Those of us old enough to remember a time when film wasn’t clogged with computer generated special effects love to harp on the glory days of practical work. Those times were dramatically different. The special effects stood as an element of cinema with major intrigue, and true talents like Jack Pierce, Dick Smith, Giannetto De Rossi, Rick Baker, Rob Bottin, and Tom Savini – to name just a few – had audiences on the edge of their seats, anticipating the aesthetic horrors in wait.
In 2015 we know exactly what’s headed our way when the trailer for the next big blockbuster rolls for the very first time. And that’s not to imply that all CGI makes for miserable visuals, as that’s certainly not the case. It’s just that the top notch work offered forth from pictures like Jurassic Park, District 9, Terminator 2 and the Hellboy flicks (for example) is a very, very rare thing. At the end of the day, computers generally fail to give us the tangibility that practical special effects produce.
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But practical work hasn’t disappeared entirely… yet. There are still pictures being produced that feature some stunning craftsmanship and awe inspiring makeup. In fact, there are a number of fairly recent pieces that boast jaw-dropping artistry created without extensive computer use. You want a few recommendations? We’ve got 10 for you!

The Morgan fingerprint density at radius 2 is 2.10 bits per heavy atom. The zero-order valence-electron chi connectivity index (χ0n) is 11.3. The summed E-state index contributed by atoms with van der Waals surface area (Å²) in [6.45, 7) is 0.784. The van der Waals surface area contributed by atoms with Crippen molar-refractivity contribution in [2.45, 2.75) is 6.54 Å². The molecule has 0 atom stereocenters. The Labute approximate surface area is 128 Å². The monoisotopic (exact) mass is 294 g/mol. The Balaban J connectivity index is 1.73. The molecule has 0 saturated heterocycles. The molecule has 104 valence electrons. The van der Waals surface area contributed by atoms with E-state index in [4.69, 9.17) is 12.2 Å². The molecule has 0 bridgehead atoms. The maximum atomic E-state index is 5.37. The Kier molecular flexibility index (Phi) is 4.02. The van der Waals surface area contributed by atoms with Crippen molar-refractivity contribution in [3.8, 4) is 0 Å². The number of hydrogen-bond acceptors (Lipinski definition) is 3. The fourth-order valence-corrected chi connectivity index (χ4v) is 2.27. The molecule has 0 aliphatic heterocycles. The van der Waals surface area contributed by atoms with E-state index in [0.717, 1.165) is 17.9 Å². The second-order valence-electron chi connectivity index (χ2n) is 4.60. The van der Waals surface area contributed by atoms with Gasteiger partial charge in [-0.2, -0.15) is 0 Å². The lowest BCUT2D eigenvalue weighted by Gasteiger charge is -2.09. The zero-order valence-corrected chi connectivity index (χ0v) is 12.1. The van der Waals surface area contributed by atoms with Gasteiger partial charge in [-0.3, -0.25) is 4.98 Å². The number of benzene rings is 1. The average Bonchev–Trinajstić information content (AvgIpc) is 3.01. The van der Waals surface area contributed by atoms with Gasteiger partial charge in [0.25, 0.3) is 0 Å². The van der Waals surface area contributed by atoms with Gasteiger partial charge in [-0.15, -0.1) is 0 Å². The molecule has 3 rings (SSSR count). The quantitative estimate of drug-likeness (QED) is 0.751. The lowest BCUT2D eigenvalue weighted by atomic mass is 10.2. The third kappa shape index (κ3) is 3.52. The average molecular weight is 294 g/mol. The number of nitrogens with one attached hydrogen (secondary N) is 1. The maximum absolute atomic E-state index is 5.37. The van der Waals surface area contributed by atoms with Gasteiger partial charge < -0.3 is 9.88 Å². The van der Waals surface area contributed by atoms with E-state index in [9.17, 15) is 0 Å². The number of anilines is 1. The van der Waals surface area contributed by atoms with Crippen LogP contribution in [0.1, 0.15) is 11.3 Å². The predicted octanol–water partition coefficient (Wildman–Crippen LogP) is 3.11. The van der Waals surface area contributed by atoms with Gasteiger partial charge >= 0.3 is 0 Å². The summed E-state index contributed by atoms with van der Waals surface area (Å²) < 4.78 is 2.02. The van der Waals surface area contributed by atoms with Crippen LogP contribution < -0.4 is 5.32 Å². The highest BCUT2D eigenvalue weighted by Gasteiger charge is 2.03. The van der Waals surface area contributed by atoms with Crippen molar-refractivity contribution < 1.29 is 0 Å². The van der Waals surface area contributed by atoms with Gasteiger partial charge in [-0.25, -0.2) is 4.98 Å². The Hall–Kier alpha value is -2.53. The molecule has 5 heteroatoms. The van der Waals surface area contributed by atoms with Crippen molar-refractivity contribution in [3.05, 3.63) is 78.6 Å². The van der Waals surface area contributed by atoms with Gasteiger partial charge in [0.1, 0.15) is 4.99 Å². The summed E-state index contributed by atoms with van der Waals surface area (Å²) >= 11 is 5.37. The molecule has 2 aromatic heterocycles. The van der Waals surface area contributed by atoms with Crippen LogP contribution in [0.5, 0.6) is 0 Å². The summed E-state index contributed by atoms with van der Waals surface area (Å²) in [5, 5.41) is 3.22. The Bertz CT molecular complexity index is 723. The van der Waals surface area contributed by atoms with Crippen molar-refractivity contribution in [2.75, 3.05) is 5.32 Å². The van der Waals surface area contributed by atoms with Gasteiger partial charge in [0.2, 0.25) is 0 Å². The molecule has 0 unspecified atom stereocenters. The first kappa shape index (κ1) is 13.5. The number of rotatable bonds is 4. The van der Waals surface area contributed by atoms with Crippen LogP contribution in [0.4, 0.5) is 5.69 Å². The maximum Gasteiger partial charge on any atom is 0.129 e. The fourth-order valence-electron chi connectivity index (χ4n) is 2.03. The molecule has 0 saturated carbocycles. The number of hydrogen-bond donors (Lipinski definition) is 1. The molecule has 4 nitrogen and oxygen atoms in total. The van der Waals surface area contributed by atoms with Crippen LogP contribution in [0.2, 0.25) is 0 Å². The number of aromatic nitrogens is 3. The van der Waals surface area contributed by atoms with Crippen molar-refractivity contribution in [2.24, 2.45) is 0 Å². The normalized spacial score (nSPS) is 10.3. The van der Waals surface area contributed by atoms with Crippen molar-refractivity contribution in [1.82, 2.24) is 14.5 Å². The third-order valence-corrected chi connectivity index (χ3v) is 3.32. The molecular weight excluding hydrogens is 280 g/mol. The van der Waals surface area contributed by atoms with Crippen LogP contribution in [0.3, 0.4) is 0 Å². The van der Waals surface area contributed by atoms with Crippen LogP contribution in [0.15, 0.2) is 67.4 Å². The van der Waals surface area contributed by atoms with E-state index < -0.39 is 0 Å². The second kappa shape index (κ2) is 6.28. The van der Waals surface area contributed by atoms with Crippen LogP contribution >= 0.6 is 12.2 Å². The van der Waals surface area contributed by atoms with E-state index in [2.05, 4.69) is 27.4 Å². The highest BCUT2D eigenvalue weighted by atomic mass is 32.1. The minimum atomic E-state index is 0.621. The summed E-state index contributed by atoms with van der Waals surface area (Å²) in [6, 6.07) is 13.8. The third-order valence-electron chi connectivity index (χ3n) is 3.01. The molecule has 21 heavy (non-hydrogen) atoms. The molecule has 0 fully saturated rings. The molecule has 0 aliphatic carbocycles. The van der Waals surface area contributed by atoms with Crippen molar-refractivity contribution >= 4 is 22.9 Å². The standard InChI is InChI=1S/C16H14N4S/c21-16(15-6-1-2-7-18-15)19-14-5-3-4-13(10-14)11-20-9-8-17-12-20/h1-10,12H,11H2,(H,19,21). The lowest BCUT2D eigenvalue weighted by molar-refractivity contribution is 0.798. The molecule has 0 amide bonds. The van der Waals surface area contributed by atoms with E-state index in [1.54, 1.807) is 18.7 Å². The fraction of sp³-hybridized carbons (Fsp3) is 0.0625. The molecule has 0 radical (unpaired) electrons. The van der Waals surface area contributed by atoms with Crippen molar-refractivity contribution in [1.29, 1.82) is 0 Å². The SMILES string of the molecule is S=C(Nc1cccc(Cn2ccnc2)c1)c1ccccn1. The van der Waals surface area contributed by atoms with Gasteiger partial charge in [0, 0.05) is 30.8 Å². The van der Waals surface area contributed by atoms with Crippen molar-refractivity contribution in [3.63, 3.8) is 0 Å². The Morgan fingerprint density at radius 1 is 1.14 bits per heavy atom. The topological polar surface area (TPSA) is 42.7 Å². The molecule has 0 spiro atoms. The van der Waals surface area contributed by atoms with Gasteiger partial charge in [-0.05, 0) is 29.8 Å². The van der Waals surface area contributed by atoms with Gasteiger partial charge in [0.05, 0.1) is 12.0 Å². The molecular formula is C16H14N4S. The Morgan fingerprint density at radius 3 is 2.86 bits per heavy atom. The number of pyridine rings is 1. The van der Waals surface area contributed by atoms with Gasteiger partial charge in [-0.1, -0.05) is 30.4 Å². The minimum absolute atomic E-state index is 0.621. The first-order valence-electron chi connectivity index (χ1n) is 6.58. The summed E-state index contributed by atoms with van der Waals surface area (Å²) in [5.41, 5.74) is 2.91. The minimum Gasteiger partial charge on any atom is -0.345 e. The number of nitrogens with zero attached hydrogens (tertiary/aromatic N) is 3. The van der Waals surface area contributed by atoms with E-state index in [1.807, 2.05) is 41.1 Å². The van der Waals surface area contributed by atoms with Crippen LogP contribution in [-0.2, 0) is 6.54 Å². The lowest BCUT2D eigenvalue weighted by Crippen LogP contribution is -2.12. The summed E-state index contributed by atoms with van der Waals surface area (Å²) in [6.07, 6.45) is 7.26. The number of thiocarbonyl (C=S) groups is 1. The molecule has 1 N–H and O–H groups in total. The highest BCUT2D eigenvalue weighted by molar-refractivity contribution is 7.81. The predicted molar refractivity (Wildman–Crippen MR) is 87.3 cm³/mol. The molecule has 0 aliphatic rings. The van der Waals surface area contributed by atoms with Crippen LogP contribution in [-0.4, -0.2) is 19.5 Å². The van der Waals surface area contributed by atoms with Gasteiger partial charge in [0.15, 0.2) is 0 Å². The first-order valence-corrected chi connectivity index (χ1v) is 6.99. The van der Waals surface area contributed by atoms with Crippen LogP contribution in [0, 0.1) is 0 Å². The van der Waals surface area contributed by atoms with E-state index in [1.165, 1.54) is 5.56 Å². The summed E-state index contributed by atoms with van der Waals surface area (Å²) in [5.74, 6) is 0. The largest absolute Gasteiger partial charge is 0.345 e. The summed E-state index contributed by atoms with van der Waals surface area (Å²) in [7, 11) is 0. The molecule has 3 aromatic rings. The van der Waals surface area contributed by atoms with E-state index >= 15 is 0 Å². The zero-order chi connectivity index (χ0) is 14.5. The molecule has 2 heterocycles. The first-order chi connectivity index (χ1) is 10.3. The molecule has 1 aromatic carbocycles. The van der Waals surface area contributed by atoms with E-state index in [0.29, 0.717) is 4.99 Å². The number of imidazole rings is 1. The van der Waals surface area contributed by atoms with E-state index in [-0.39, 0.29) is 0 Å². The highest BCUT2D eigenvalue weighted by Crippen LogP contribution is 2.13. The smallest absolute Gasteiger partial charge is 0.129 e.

The Evil Dead: The sheer brutality of this surprisingly gratifying remake borders on astonishing. Especially when you consider the fact that film was treated to a respectable theatrical release. Some of the muliation scenes are quite jarring, and while there are obviously some digital splashes in the film, the abundance of practical work commands respect. Especially for us older timers.
Late Phases: The werewolf designs featured in Adrián García Bogliano’s Late Phases hasn’t been universally cherished, but they’re damn solid all the same. The attention to detail in the faces – and odd but cool distinction between male and female monsters – is really impressive, as Robert Kurtzman and his crew at Creature Corps turn in some fine work. For a film with fairly controlled effects, Late Phases still manages to leave an impression.
30 Days of Night: 30 Days of Night boasts an awesome blend of practical and digital effects. In fact, if you’re going to utilize visual effects to enhance practical, this is just about the perfect example of how to get it done. The scenery looks stunning, as do numerous high octane sequences. But the beauty lies in the more depressing moments, like the two flabbergastingly awesome decapitation scenes, and the graphic destruction unleashed by Barrow’s invading vampires.